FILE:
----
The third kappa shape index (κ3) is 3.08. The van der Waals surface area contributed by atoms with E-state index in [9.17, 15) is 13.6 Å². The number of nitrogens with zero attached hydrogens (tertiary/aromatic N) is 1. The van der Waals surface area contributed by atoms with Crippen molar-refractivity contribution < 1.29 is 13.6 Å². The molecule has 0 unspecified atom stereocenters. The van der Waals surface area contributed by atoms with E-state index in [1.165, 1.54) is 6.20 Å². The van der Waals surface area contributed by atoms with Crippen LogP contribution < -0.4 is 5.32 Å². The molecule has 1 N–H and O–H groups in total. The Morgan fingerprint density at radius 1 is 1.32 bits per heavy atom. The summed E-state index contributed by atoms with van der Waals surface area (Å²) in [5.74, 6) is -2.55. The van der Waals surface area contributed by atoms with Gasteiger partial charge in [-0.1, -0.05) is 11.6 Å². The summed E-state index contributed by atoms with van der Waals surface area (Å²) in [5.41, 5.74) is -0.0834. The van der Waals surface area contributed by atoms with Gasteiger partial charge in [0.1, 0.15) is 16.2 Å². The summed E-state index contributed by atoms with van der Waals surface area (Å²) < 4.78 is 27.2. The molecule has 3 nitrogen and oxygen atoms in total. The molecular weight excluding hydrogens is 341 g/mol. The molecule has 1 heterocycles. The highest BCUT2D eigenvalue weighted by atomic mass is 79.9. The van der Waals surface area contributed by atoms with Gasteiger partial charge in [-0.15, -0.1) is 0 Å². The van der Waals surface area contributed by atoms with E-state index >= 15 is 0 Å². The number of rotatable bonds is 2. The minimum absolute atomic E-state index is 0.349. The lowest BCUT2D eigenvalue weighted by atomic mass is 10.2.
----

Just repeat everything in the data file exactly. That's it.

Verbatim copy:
The third kappa shape index (κ3) is 3.08. The van der Waals surface area contributed by atoms with E-state index in [9.17, 15) is 13.6 Å². The number of nitrogens with zero attached hydrogens (tertiary/aromatic N) is 1. The van der Waals surface area contributed by atoms with Crippen molar-refractivity contribution < 1.29 is 13.6 Å². The molecule has 0 unspecified atom stereocenters. The van der Waals surface area contributed by atoms with E-state index in [1.165, 1.54) is 6.20 Å². The van der Waals surface area contributed by atoms with Crippen LogP contribution < -0.4 is 5.32 Å². The molecule has 1 N–H and O–H groups in total. The Morgan fingerprint density at radius 1 is 1.32 bits per heavy atom. The summed E-state index contributed by atoms with van der Waals surface area (Å²) in [5.74, 6) is -2.55. The van der Waals surface area contributed by atoms with Gasteiger partial charge in [-0.1, -0.05) is 11.6 Å². The summed E-state index contributed by atoms with van der Waals surface area (Å²) in [5.41, 5.74) is -0.0834. The van der Waals surface area contributed by atoms with Gasteiger partial charge in [0.1, 0.15) is 16.2 Å². The summed E-state index contributed by atoms with van der Waals surface area (Å²) < 4.78 is 27.2. The molecule has 3 nitrogen and oxygen atoms in total. The molecular weight excluding hydrogens is 341 g/mol. The molecule has 1 heterocycles. The highest BCUT2D eigenvalue weighted by atomic mass is 79.9. The van der Waals surface area contributed by atoms with Gasteiger partial charge in [-0.15, -0.1) is 0 Å². The van der Waals surface area contributed by atoms with E-state index >= 15 is 0 Å². The number of rotatable bonds is 2. The minimum absolute atomic E-state index is 0.349. The lowest BCUT2D eigenvalue weighted by atomic mass is 10.2.